What is the source of the doubt and guilt that Pip feels--is it his conscience, his attitude towards Joe, or his love for Estella?
As an orphan who is not loved by even his own sister, Pip in Dickens's "Great Expectations" begins life with much insecurity and uncertainty. Initially, his world is only the forge and the marshes, so when he is exposed to another environment, with his tenuous hold on reality already, he is vulnerable to the opinions of others. Because Mrs. Joe and Uncle Pumblechook have elevated the wealthy to a level of superiority, Pip has easily been made to feel inferior as he is "common" when he goes to play at Satis House. Likewise, his youthful admiration of Joe is mitigated by comparison to Estella and the wealthy Miss Havisham.
So, since Pip begins to value wealth and social position, he rejects Joe and attaches unrealistic superiority to Estella, the "star" who appears delightful from afar. In short, Pip acquires false values which he later recognizes. For instance, after the embarrassment of Joe's visit to London, Pip hurries out to apologize to Joe but he is gone. He narrates,
All other swindlers upon earth are nothing to the self-swindlers, and with such pretenses did I cheat myself.
In another instance, when Magwitch arrives in London, Pip is initially repulsed as he learns that the old convict has been his benefactor. However, the good nature of his childhood returns and Pip tries to help the convict escape London; when Magwitch lies dying, Pip is solicitious:
I felt his hand tremble as it held mine....he need never know how his hopes of enriching me had perished.
In addition, Pip learns the concomitant lesson given to him by Mr. Jaggers:
Take nothing on its looks; take everything on evidence. There's no better rule.
Pip learns this lesson as he has learned all the valuable lessons of his life: from the example of Joe and from his conscience which Joe has helped to develop by teaching young Pip right from wrong. In Chapter 22 Herbert tells Pip one of his father's precepts:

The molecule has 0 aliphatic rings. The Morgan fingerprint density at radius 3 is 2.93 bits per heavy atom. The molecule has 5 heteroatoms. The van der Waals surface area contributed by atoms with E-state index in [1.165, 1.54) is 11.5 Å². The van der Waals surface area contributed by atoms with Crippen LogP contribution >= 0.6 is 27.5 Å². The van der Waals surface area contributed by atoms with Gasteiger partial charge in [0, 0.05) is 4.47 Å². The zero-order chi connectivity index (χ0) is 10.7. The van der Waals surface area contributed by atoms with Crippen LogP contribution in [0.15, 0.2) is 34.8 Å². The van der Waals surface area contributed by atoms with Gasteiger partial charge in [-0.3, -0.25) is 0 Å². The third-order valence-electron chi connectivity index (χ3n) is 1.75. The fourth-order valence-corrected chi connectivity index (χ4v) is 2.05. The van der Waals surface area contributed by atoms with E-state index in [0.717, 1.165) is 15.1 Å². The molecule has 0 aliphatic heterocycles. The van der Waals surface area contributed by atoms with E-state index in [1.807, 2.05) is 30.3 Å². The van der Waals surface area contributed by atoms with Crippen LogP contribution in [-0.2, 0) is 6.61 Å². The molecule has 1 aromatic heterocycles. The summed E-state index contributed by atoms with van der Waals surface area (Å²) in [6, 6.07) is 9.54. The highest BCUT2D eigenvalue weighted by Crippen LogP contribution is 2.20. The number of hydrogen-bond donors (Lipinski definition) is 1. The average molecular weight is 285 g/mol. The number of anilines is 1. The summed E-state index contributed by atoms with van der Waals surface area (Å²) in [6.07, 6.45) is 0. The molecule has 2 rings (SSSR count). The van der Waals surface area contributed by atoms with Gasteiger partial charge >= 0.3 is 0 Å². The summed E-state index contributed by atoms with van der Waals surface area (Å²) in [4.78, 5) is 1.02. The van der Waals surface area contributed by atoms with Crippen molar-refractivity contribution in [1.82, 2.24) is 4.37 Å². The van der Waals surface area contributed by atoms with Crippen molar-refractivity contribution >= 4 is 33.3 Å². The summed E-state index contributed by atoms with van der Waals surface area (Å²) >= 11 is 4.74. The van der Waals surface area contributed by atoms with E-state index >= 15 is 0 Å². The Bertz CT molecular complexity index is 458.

It is a principle of his that no man who was not a true gentleman at heart was, since the world began, a true gentleman in manner. He says no varnish can hide the grain of the wood.
Ironically, then, Pip learns to become a true gentleman by returning to lessons learned at the forge where real values exist since there love and kindness abide. He also learns from the rough Mr. Jaggers not to take things on their appearances. It is, certainly, his conscience--"the grain of the wood"--that makes Pip doubt his false values, enabling him to become the better man, for in his guilt he comes home again, back to the values instilled on the forge.
It's a little bit of all of those elements. Pip's guilt certainly stems from his poor treatment of Joe when Joe visits him in London. Pip is snobbish and condescending towards Joe, who has been kinder to Pip than any other character in the book. Joe has no ulterior motive in raising Pip and maintaining his friendship with him. He simply cares for the young "gentleman." Because Pip is naturally a caring person, his conscience produces the guilt over his ill treatment of Joe.
Pip's main source of doubt is regarding Estella, especially when Drummle claims that he knows her and she proves it at the duel. At this point, Pip begins to realize that no matter how high he rises in society or how much he changes, his chance of marrying Estella or at least winning her love is doubtful at best.